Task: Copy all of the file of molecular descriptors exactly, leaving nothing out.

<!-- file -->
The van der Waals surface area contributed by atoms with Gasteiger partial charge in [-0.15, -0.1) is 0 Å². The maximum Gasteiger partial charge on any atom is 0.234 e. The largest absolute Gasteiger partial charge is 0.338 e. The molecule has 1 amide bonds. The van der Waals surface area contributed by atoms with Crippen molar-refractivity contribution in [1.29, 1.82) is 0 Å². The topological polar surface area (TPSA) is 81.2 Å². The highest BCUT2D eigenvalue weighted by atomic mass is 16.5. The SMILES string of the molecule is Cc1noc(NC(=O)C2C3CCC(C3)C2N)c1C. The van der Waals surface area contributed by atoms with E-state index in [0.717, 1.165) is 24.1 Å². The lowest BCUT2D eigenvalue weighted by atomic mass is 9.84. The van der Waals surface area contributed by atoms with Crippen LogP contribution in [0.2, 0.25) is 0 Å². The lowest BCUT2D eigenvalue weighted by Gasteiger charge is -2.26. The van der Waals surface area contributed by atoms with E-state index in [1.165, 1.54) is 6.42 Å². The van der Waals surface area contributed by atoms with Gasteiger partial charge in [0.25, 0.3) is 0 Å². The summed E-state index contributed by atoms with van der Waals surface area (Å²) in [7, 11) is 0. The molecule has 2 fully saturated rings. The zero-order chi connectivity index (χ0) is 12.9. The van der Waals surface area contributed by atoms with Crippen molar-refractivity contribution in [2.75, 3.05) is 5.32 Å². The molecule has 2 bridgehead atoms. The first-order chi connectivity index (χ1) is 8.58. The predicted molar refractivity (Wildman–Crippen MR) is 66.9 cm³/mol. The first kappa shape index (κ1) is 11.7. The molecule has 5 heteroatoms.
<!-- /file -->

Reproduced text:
The van der Waals surface area contributed by atoms with Gasteiger partial charge in [-0.15, -0.1) is 0 Å². The maximum Gasteiger partial charge on any atom is 0.234 e. The largest absolute Gasteiger partial charge is 0.338 e. The molecule has 1 amide bonds. The van der Waals surface area contributed by atoms with Crippen molar-refractivity contribution in [1.29, 1.82) is 0 Å². The topological polar surface area (TPSA) is 81.2 Å². The highest BCUT2D eigenvalue weighted by atomic mass is 16.5. The SMILES string of the molecule is Cc1noc(NC(=O)C2C3CCC(C3)C2N)c1C. The van der Waals surface area contributed by atoms with E-state index in [0.717, 1.165) is 24.1 Å². The lowest BCUT2D eigenvalue weighted by atomic mass is 9.84. The van der Waals surface area contributed by atoms with Crippen LogP contribution in [0.2, 0.25) is 0 Å². The lowest BCUT2D eigenvalue weighted by Gasteiger charge is -2.26. The van der Waals surface area contributed by atoms with E-state index in [1.165, 1.54) is 6.42 Å². The van der Waals surface area contributed by atoms with Gasteiger partial charge in [0.25, 0.3) is 0 Å². The summed E-state index contributed by atoms with van der Waals surface area (Å²) in [7, 11) is 0. The molecule has 2 fully saturated rings. The zero-order chi connectivity index (χ0) is 12.9. The van der Waals surface area contributed by atoms with Crippen molar-refractivity contribution in [2.75, 3.05) is 5.32 Å². The molecule has 2 bridgehead atoms. The first-order chi connectivity index (χ1) is 8.58. The predicted molar refractivity (Wildman–Crippen MR) is 66.9 cm³/mol. The first kappa shape index (κ1) is 11.7. The molecule has 5 heteroatoms.